Sunday, April 29, 2012

BOOK: Island of Wings by Karin Altenberg

Island of Wings by Karin Altenberg, 308 pages

Orange Prize Longlist 2012; What's in a Name 5: topological feature

Some books, when you read the description, sound perfect for you. The plot, the characters, the setting - I'll love this book, you think. And usually you do. There are other books, where the description sounds boring. Island of Wings - missionary minister and his new wife head to a isolated island, full of birds, in the 1830s, to bring civilization to the natives. None of that sounds good to me, and yet Karin Altenberg kept me interested and reading the whole time. Colour me surprised and impressed!

Good historical fiction makes you want to learn more about the people or the time or place of the novel. St Kilda's, the isolated island off the coast of the Hebrides Island off Scotland, is a World Heritage Site, both for cultural and ecological reasons. St Kilda's Site is just the site to investigate, after reading the book, to get an update on the inhabitants and the research that is going on there now. I was fascinated by the history of the island and these images from Google maps are beautiful. Altenberg based her story on real characters and the history of the island. Facts like the 8-day infant illness (infants on the island had a 60% fatality rate in those days) showed the research and tragedy of the island.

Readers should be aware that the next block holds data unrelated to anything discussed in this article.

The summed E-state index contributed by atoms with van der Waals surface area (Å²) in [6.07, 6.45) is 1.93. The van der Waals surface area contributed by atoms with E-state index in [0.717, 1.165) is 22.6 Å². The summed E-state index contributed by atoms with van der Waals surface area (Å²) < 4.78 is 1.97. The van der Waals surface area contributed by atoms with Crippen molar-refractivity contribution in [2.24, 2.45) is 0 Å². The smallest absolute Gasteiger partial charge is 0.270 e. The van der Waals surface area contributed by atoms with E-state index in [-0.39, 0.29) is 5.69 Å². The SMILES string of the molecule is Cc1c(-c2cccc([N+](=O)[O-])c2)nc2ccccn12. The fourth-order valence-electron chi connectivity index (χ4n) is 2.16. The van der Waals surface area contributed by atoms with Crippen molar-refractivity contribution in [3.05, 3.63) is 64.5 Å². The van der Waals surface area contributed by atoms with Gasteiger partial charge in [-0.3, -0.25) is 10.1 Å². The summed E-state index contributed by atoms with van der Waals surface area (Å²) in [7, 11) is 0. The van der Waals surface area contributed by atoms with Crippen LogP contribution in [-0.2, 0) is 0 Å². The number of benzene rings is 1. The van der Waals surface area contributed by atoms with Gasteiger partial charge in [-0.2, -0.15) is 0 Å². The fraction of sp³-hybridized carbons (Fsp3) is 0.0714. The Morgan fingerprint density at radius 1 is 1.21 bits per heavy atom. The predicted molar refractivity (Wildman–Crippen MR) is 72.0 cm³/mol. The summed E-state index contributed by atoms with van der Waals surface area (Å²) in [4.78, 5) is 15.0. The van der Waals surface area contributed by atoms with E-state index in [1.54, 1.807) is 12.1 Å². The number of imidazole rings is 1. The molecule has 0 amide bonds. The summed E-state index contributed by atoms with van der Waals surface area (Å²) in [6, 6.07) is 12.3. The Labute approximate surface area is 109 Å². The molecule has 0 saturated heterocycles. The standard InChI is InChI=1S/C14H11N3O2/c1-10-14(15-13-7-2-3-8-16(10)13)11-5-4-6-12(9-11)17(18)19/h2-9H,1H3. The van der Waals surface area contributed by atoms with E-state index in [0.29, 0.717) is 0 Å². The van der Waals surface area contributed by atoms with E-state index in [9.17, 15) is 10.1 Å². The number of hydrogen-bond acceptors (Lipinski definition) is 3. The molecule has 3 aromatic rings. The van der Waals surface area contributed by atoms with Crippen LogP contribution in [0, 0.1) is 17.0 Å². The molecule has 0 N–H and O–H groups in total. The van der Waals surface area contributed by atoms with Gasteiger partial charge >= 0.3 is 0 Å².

Rev Mackenzie, full of optimistic, paternalistic, British hubris arrives on St Kilda's Island with his new young wife, reading to enlighten the natives, whether they want it or not. (oops, my opinion of missionary work is coming though). Altenberg keeps her characters very real, with strengths and faults. Mackenzie did have a good heart, but his conceit and ego caused problems, with the St Kildans, and with his wife. Lizzie, his wife, seemed to try to fit in, although she never made any attempt to learn the Gaelic language.

[Mackenzie] felt pleased to have reached the moment when the St Kildans, who had thought themselves complete and self-sufficient, had been made to realize that they were not and, moreover, that he was the one who had led their minds to this conclusion. p 134

A study of a marriage disintegrating, a look at the role of religion and colonialism, and some great history combined to make this a fascinating read, worthy of the Orange Prize nomination.